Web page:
We are at that point in the national political cycle when spaghetti roads are promised and people are told aircraft will ferry tomatoes from gardens in Mutoko to Mbare.
The nation will hear of how Donald Trump will throw US$15 billion Zimbabwe’s way, and that Queen Elizabeth II has personally invited a Zimbabwean opposition leader to the United Kingdom.
It is called silly season for a reason. Elections have the capacity to bring out the best and worst in politicians, and in Zimbabwe’s case it has unfortunately oft been the latter.
Our nation has an electoral history littered with the debris of broken promises, unfulfilled potential and violence perpetuated by a breed of arrogant and detached politicians whose sense of entitlement bred an unwieldy and corrupt bureaucracy.
Which is why the 2018 harmonised elections present us as Zimbabweans with an opportunity to reset the clock, so to speak.
Zanu-PF has already set the tone for this.
It did this firstly by recalling Mr Robert Mugabe as party President and First Secretary and replacing him with Cde Emmerson Mnangagwa; secondly conducting primary elections that have given the electorate well over 50 percent of new candidates to pick from; and thirdly by launching a game-changing manifesto for the 2018 elections.
It is an organisation on the march forward.
And the contrasts with what we are hearing and seeing from the opposition ranks could not be starker.
Where Zanu-PF and its leadership are preaching peace and stability before, during and after elections, MDC-T faction leader Mr Nelson Chamisa is threatening to unleash “the guys from Mbare” in the likely event that the opposition loses at the polls. Where Zanu-PF and its leadership are talking about re-engaging with the international community, faction leader Mr Nelson Chamisa is saying he will cut ties with the world’s second-largest economy, China.
Where Zanu-PF and its leadership are implementing strategies to make Zimbabwe a middle-income economy by 2030, faction leader Mr Chamisa is egging on anyone foolish enough to listen to embark on economically debilitating strikes and demonstrations.
Where Zanu-PF and its leadership are working hard to restore the dignity of Zimbabweans, faction leader Mr Chamisa wants dehumanising sanctions to remain in place and even flies all the way to Washington to spew such self-hatred.
Where Zanu-PF and its leadership are fighting corruption and upholding the rule of law, faction leader Mr Chamisa is boasting about abusing court processes in his siblings’ tiff with fellow faction leader Dr Thokazani Khupe.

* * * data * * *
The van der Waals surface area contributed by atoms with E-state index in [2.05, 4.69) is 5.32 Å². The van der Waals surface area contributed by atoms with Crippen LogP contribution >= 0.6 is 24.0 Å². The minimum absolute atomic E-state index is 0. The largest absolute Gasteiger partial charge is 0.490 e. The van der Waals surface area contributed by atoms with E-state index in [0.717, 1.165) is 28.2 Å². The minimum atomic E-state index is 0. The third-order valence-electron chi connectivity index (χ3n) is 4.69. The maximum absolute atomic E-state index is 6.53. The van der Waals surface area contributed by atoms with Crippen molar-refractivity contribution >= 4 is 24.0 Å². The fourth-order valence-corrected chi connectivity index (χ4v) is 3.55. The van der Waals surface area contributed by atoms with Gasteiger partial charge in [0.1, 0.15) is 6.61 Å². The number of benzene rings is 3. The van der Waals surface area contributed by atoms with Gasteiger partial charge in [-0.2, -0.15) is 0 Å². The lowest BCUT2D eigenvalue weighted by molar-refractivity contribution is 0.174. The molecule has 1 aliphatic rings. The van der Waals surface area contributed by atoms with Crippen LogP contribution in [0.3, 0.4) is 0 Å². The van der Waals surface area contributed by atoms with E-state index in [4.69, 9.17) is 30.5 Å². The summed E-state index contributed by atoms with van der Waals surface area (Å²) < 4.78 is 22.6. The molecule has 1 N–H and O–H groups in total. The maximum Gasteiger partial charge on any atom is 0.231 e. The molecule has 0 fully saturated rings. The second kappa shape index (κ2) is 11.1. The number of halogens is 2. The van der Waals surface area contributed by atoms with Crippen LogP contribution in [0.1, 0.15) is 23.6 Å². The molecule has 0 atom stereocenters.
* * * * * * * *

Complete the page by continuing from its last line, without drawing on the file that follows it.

We could go on and on but why belabour the point?
The inescapable fact is that the electorate in 2018 is faced with a simple choice: the people of Zimbabwe must choose between progress and regression.
It really is a simple choice for the majority who want to see their country prosper.
The real challenge for Zanu-PF will not come from the opposition, but it will come by way of implementing and delivering on the things it has promised in its manifesto. For Zimbabwe to become a middle-income economy by 2030, there is need for the ruling party to make a clean break with the previous administration’s penchant for failing to implement what on paper appear to be sound, progressive policies. There is need for unity of purpose and honest hard work, not just to win the elections, but thereafter to create a Zimbabwe we can all be proud of. It is refreshing to see the ruling party focusing its attentions and energies more on the economy than zero-sum politics, which the main opposition and its different faction leaders are mired in.
After all, the best campaign strategy is to actually work instead of promising nebulous spaghetti roads, dreamland rural airports, and never-never billions from Trump’s America.
The 2018 harmonised elections are an opportunity for legacy restoration, renewal and a return to a dignified existence as a nation as well as in the comity of nations.
Much hard work lies ahead to reverse the decline of recent years, and it is hard work that requires all of us as Zimbabweans to put our shoulders to the wheel.
The foundation has been laid. It is up to the electorate now to elect leaders who can deliver on the potential we collectively possess.
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